Trend I Hate the Famous Youtuber: Queens of Geek by Jen Wilde

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When BFFs Charlie, Taylor and Jamie go to SupaCon, they know it’s going to be a blast. What they don’t expect is for it to change their lives forever.

Charlie likes to stand out. SupaCon is her chance to show fans she’s over her public breakup with co-star, Reese Ryan. When Alyssa Huntington arrives as a surprise guest, it seems Charlie’s long-time crush on her isn’t as one-sided as she thought.

While Charlie dodges questions about her personal life, Taylor starts asking questions about her own.

Taylor likes to blend in. Her brain is wired differently, making her fear change. And there’s one thing in her life she knows will never change: her friendship with Jamie—no matter how much she may secretly want it to. But when she hears about the Queen Firestone SupaFan Contest, she starts to rethink her rules on playing it safe.

Source: GoodReads

A YA recent trend that I cannot stand: the famous vlogger/Youtuber.

Because Youtubers are annoying (for the most part).

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Okay, that was a huge generalization and I feel bad about saying it for those of you who are not annoying Youtubers but I do get annoyed with a lot of Vine/Youtube  celebrities.  And I know the main reason we’re seeing them is the same reason we had a lot of characters be bloggers a few years back, it’s supposed to appeal to the reading (reviewing) audience and honestly it reeks of pandering.  And unless you’re part of the Youtube elite you’re not going to get that famous (just saying) though you’d never realize it by books like this one.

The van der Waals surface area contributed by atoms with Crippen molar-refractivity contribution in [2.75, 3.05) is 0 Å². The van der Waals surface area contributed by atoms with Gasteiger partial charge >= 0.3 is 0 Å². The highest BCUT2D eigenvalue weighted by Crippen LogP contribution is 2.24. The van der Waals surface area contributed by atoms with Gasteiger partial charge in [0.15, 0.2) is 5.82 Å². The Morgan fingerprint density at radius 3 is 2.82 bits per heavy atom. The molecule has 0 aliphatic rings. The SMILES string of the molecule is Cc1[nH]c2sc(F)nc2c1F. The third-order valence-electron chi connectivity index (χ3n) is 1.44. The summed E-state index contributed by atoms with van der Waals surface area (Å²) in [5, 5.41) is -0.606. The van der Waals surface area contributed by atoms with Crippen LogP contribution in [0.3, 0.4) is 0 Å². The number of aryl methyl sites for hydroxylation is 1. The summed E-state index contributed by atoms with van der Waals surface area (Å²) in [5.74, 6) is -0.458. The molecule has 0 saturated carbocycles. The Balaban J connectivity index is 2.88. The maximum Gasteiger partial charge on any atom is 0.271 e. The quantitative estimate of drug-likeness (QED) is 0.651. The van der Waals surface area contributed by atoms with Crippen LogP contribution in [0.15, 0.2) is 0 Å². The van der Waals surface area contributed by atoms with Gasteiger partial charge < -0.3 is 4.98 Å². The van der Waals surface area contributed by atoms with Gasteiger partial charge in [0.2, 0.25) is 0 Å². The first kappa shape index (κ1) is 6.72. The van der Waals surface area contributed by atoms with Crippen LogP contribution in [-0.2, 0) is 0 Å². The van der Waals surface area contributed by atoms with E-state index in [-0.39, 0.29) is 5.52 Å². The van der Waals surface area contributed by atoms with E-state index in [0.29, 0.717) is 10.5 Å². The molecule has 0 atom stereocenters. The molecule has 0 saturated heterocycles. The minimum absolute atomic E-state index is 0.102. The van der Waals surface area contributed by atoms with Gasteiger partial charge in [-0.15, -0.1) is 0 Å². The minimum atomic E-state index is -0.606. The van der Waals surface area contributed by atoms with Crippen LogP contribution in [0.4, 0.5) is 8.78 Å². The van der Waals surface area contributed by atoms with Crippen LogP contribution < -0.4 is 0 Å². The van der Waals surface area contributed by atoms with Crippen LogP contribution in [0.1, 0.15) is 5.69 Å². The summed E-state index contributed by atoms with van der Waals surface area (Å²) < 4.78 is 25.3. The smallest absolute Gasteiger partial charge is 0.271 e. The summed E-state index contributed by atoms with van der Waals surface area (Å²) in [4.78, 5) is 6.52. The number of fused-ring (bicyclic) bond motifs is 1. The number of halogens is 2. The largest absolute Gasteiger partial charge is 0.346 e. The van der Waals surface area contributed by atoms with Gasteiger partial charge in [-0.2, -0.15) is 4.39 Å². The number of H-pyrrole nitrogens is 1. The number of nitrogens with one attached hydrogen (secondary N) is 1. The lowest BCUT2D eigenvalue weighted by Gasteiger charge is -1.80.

Seriously, it seems like every Youtube star gets a movie contract in this book.

No lie.

Plus, the whole book tube thing really annoys me.  Especially since a few known ones are sponsored and I just…if you’re going to review a product you shouldn’t be paid for it.

There I’m saying it (and if I go on even more about it, it’s going to get ugly fast).

So reading about all these pretty much talentless wannabe celebrities becoming famous overnight because they know how to apply eyeliner-um, I don’t think so.

Then why did you read the book, you might be asking?

Um, because it involved cons and even the summary showed that this book was going to have lots of diversity on several different levels.  And I have to get the book credit for that.  This book is very inclusive-people of all different races, nationalities, sexual orientations, and it even features characters with disabilities  and it’s refreshing since the book depicts what we see in real life.  However, there was something that felt oddly superficial about it.

It shouldn’t have.  I mean, it recited the right messages.  I liked how social anxiety and talk about the Autistic spectrum were brought up.  Those were good messages.  Some of the messages about feminism and intersectionality were good as well.  BUT and I hate to say this, it almost felt like the author was copying and pasting these messages so to speak.

Yes, she said the right words.  But the book almost felt like a PSA since I didn’t really feel these characters.  For example, Charlie is bi and her ex boyfriend is a close minded bigot and there’s one scene where they have a discussion where he states he doesn’t believe that bisexual people exist.  It’s told in Taylor’s POV and we see that Charlie is upset but where this could’ve dived more into Charlie’s emotions and her reactions it just stops there.

Note,  if I would’ve wrote this review a couple of years ago I probably would’ve remarked that the bigot boyfriend was depicted unrealistically because surely most bigots wouldn’t be that openly disgusting with their hatred but after last year I’m going to give this a pass and actually state that his reaction is realistic.  It’s a shame I have to say this because how he acted should’ve been considered cartoonish.  But horrible is now acceptable now by a stupid part of society and…I’m going to have to stop myself again before I start ranting about stupid frogs.